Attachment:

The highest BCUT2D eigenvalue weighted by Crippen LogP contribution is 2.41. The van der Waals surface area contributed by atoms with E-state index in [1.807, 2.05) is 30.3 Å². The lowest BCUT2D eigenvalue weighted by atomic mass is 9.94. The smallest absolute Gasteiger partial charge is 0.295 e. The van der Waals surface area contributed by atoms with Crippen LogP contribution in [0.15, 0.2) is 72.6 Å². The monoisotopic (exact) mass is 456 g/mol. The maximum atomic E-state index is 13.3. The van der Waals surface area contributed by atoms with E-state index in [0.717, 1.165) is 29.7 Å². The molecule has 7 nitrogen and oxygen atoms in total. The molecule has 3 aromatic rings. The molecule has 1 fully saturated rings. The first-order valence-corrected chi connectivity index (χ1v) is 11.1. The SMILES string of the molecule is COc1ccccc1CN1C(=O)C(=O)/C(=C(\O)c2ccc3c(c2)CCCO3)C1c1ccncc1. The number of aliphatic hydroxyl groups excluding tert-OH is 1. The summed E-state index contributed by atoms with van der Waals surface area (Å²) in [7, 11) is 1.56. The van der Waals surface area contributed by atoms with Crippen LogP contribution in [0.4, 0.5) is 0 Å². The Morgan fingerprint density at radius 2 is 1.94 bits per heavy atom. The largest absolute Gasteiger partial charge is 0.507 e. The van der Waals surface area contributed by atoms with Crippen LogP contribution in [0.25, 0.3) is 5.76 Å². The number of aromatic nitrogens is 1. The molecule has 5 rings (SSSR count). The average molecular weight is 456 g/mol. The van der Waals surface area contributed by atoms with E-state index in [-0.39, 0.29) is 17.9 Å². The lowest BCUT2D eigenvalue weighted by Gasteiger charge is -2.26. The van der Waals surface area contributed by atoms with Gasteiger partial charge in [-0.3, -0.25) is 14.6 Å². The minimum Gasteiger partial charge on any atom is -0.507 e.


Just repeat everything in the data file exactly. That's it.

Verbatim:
The highest BCUT2D eigenvalue weighted by Crippen LogP contribution is 2.41. The van der Waals surface area contributed by atoms with E-state index in [1.807, 2.05) is 30.3 Å². The lowest BCUT2D eigenvalue weighted by atomic mass is 9.94. The smallest absolute Gasteiger partial charge is 0.295 e. The van der Waals surface area contributed by atoms with Crippen LogP contribution in [0.15, 0.2) is 72.6 Å². The monoisotopic (exact) mass is 456 g/mol. The maximum atomic E-state index is 13.3. The van der Waals surface area contributed by atoms with E-state index in [0.717, 1.165) is 29.7 Å². The molecule has 7 nitrogen and oxygen atoms in total. The molecule has 3 aromatic rings. The molecule has 1 fully saturated rings. The first-order valence-corrected chi connectivity index (χ1v) is 11.1. The SMILES string of the molecule is COc1ccccc1CN1C(=O)C(=O)/C(=C(\O)c2ccc3c(c2)CCCO3)C1c1ccncc1. The number of aliphatic hydroxyl groups excluding tert-OH is 1. The summed E-state index contributed by atoms with van der Waals surface area (Å²) in [7, 11) is 1.56. The van der Waals surface area contributed by atoms with Crippen LogP contribution in [0.4, 0.5) is 0 Å². The Morgan fingerprint density at radius 2 is 1.94 bits per heavy atom. The largest absolute Gasteiger partial charge is 0.507 e. The van der Waals surface area contributed by atoms with Crippen LogP contribution in [0.25, 0.3) is 5.76 Å². The number of aromatic nitrogens is 1. The molecule has 5 rings (SSSR count). The average molecular weight is 456 g/mol. The van der Waals surface area contributed by atoms with E-state index in [-0.39, 0.29) is 17.9 Å². The lowest BCUT2D eigenvalue weighted by Gasteiger charge is -2.26. The van der Waals surface area contributed by atoms with Gasteiger partial charge in [-0.3, -0.25) is 14.6 Å². The minimum Gasteiger partial charge on any atom is -0.507 e.